5H50.10 - Homemade Galvanometer
Connect the battery to the Galvanometer and press down on the switch. Hold the switch down for no more than 10 seconds as damage to the small gauge wire that make up the Galvanometer will result. The direction the Galvanometer points may be reversed using the knife switch on the apparatus.
- Thomas B. Greenslade Jr., "Galvanometers", TPT, Vol. 35, # 7, p. 423- 426, Oct. 1997.
- Tom Kobilarcik, Ed McNeil, Chris Chiaverina, "Doing Physics", TPT, Vol. 25, # 4, p. 248, April 1987.
- Ej - 2: Freier and Anderson, A Demonstration Handbook for Physics.
- A. D. Bulman, "Current Measures", Model-Making for Physics, p. 106.
- George M. Hopkins', "The Construction of a Voltmeter and Ammeter suitable for a Small Switchboard", Experimental Science, Volume Two, p. 482.
- George M. Hopkins', Experimental Science, Volume Two, p. 114.
- Rev. J, Lukin, The Boy Engineers, 1901, p. 320.
- David Kutliroff, "98, A Demonstration Tangent Galvanometer", 101 Classroom Demonstrations and Experiment For Teaching Physics, p. 215.
- Borislaw Bilash II, David Maiullo, "Torque On A Current Loop", A Demo a Day: A Year of Physics Demonstrations, p. 299.
- Janice VanCleave, "Galvanometer", 201 Awesome, Magical, Bizarre, & Incredible Experiments, p. 109.
- Ron Hipschman, "Giant Meter", Exploratorium Cookbook III, p. 144.1 - 144.4.
- "Ammeters and Voltmeters", Selective Experiments in Physics, CENCO, 1962.
- "The Construction of Voltmeters and Ammeters", Selective Experiments in Physics, CENCO, 1962.
- "Current Sensitivity of a Galvanometer", Selective Experiments in Physics, CENCO, 1962.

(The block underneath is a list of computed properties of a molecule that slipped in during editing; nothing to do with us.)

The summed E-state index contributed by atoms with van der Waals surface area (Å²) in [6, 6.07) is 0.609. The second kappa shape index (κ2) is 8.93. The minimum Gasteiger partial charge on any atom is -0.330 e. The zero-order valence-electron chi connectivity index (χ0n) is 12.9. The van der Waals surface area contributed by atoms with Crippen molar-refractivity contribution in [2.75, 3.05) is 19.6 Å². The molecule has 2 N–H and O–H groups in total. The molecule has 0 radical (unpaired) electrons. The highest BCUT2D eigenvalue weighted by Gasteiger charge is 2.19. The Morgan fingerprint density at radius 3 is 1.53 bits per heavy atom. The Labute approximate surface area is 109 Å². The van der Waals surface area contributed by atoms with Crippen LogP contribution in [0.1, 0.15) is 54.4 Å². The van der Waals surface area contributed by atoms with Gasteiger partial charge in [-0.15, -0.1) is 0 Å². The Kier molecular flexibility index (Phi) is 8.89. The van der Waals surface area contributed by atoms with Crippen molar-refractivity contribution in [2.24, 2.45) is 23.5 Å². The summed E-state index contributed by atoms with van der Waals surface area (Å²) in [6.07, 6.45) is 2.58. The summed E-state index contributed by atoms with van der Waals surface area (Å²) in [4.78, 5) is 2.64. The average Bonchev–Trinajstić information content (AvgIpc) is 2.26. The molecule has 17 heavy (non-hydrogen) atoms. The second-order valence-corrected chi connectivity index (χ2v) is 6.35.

- "Calibration of a Galvanometer", Selective Experiments in Physics, CENCO, 1962.
- "Galvanometers", Selective Experiments in Physics, CENCO, 1962.
- "Charge Sensitivity of a Ballistic Galvanometer", Selective Experiments in Physics, CENCO, 1942.
- Rudolf F. Graf, "How to Make a Current Detector (Galvanoscope)", Safe and Simple Electrical Experiments, p. 75.
- Joseph Frick, "# 304 & 305 & 306 - The Galvanometer & Wrapping the Wire & The Wire-Wrapping Machine ", Physical Technics: Or Practical Instructions for Making Experiments in Physics and the Construction of Physical Apparatus with the Most Limmited Means, p. 351.
Disclaimer: These demonstrations are provided only for illustrative use by persons affiliated with The University of Iowa and only under the direction of a trained instructor or physicist. The University of Iowa is not responsible for demonstrations performed by those using their own equipment or who choose to use this reference material for their own purpose. The demonstrations included here are within the public domain and can be found in materials contained in libraries, bookstores, and through electronic sources. Performing all or any portion of any of these demonstrations, with or without revisions not depicted here entails inherent risks. These risks include, without limitation, bodily injury (and possibly death), including risks to health that may be temporary or permanent and that may exacerbate a pre-existing medical condition; and property loss or damage. Anyone performing any part of these demonstrations, even with revisions, knowingly and voluntarily assumes all risks associated with them.